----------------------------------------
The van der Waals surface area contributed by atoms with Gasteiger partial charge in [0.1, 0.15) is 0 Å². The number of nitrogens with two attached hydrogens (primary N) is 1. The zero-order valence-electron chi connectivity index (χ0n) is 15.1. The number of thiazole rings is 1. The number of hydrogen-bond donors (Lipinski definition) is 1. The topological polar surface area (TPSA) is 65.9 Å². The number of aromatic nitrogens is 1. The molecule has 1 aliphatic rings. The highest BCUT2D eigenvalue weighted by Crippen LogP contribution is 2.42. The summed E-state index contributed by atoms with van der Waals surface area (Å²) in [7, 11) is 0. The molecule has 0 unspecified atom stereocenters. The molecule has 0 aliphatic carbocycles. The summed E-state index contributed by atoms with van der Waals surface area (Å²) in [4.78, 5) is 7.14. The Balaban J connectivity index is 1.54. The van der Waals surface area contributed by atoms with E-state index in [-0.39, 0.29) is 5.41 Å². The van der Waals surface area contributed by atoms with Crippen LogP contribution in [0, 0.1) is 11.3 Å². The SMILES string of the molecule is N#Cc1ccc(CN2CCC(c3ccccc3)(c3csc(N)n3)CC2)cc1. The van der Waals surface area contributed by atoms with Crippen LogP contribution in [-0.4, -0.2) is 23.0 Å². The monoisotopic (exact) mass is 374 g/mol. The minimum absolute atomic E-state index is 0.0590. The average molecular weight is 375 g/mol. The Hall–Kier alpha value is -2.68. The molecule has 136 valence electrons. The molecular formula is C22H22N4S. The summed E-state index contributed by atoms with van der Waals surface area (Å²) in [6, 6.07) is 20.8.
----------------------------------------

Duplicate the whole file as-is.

The van der Waals surface area contributed by atoms with Gasteiger partial charge in [0.1, 0.15) is 0 Å². The number of nitrogens with two attached hydrogens (primary N) is 1. The zero-order valence-electron chi connectivity index (χ0n) is 15.1. The number of thiazole rings is 1. The number of hydrogen-bond donors (Lipinski definition) is 1. The topological polar surface area (TPSA) is 65.9 Å². The number of aromatic nitrogens is 1. The molecule has 1 aliphatic rings. The highest BCUT2D eigenvalue weighted by Crippen LogP contribution is 2.42. The summed E-state index contributed by atoms with van der Waals surface area (Å²) in [7, 11) is 0. The molecule has 0 unspecified atom stereocenters. The molecule has 0 aliphatic carbocycles. The summed E-state index contributed by atoms with van der Waals surface area (Å²) in [4.78, 5) is 7.14. The Balaban J connectivity index is 1.54. The van der Waals surface area contributed by atoms with E-state index in [-0.39, 0.29) is 5.41 Å². The van der Waals surface area contributed by atoms with Crippen LogP contribution in [0, 0.1) is 11.3 Å². The SMILES string of the molecule is N#Cc1ccc(CN2CCC(c3ccccc3)(c3csc(N)n3)CC2)cc1. The van der Waals surface area contributed by atoms with Crippen LogP contribution in [-0.4, -0.2) is 23.0 Å². The monoisotopic (exact) mass is 374 g/mol. The minimum absolute atomic E-state index is 0.0590. The average molecular weight is 375 g/mol. The Hall–Kier alpha value is -2.68. The molecule has 136 valence electrons. The molecular formula is C22H22N4S. The summed E-state index contributed by atoms with van der Waals surface area (Å²) in [6, 6.07) is 20.8.